The Ohio territory was subject to overlapping and conflicting claims by the states of Massachusetts, Connecticut, New York, and Virginia. While the British Crown had suffered a major defeat at the Battle of Yorktown (1781), there had been no decisive defeat for their Indian allies in the Northwest Territories. In addition, the Indian tribes in the Old Northwest were not parties to the treaty. Many leaders, especially Little Turtle and Blue Jacket, refused to recognize American claims to the area northwest of the Ohio River. The British remained in possession of their Great Lakes forts, through which they continued to supply Indian allies with trade items and weapons in exchange for furs. Some in the British government wished to maintain a neutral Indian territory between Canada and the United States, but most agreed that immediate withdrawal was not possible without sparking a new Indian war.[2] The lingering British presence was not settled until the War of 1812 finally drove the British out of the Northwest Territories.

Through the public sale of western lands, the Continental Congress sought to stabilize the dollar and pay down some of its war debt. The Land Ordinance of 1785 gave encouragement to land speculators, surveyors, and settlers who sought to gain new land from the Indians who may or may not have had a claim to it. To acquire most of the eastern portion of the Ohio Country, Congress negotiated the Treaty of Fort McIntosh in 1785 with several Indian tribes. Settlers from Connecticut were already streaming into the Western Reserve, which extended into part of a reservation set aside for some of the tribes.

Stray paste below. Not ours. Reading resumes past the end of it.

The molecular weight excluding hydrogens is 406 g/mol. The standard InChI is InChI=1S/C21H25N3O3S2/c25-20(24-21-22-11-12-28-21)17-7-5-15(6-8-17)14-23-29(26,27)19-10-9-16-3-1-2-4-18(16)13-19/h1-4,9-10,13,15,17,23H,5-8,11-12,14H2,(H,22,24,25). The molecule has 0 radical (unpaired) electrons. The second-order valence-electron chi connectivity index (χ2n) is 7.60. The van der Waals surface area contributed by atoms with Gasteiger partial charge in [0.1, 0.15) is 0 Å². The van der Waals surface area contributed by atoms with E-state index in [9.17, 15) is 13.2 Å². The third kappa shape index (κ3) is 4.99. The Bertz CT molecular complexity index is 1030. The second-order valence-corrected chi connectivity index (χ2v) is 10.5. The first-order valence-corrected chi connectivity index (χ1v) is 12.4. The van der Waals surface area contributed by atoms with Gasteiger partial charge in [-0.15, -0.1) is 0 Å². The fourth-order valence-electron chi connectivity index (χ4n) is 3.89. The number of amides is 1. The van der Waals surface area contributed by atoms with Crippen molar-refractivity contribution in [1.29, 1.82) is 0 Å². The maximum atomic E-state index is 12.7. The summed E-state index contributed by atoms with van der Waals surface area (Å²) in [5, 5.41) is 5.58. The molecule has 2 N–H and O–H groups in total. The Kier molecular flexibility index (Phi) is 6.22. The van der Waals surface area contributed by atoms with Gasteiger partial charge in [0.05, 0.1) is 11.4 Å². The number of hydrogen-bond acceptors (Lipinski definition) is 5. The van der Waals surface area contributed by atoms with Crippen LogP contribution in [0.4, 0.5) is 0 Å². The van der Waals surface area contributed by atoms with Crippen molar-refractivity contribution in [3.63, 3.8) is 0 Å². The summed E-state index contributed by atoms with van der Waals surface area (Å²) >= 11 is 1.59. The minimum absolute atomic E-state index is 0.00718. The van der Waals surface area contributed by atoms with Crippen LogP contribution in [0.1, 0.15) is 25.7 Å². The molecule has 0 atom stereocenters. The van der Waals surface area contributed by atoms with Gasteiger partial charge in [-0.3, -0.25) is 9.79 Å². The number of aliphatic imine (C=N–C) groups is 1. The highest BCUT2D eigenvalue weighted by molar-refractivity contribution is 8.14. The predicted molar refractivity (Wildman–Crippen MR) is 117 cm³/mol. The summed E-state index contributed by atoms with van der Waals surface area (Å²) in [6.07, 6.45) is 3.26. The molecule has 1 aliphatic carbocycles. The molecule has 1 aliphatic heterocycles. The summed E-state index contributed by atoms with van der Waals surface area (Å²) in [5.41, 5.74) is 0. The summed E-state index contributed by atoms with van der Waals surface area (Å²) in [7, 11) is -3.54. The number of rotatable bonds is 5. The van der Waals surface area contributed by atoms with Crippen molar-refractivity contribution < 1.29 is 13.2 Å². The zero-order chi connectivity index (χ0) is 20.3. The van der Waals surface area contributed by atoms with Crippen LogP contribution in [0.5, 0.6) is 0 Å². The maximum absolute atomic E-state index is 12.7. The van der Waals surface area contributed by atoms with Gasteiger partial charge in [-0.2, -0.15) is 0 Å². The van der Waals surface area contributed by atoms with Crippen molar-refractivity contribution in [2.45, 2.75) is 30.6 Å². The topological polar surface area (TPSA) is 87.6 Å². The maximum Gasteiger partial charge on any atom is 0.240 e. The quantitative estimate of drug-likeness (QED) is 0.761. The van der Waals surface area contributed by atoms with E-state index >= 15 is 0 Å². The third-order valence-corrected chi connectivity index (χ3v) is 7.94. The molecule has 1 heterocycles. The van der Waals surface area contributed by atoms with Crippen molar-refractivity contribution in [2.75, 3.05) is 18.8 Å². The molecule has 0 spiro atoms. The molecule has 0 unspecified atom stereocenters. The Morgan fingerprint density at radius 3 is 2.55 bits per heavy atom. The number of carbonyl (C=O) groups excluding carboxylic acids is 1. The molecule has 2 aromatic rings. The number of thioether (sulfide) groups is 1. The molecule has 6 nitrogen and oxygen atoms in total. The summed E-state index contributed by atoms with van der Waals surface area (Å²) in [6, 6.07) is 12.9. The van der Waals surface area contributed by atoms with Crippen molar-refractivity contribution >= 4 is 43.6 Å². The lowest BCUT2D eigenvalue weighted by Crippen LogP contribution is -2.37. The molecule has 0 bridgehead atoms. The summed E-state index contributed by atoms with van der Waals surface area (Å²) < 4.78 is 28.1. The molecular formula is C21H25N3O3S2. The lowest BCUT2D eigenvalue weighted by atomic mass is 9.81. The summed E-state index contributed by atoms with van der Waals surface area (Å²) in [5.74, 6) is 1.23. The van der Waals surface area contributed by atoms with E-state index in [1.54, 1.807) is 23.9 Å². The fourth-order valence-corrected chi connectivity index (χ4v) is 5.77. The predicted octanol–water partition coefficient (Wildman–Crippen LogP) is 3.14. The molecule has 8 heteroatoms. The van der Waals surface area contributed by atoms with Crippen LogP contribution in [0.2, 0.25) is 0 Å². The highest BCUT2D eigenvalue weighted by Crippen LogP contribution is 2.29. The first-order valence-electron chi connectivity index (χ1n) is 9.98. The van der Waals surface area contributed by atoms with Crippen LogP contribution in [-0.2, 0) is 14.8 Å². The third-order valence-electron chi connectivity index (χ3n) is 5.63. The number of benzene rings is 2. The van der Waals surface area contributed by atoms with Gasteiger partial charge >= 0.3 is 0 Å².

The Northwest Ordinance of 1787, passed by the US Congress under the Articles of Confederation, gave Indians title, under U.S. law, to enjoy whatever lands they lived on. It also encouraged the influx of U.S. settlers north of the Ohio River. Localized ambushes and engagements between those settlers and Indians continued. The failure of the 1789 Treaty of Fort Harmar to address underlying grievances between the two sides exacerbated the problems.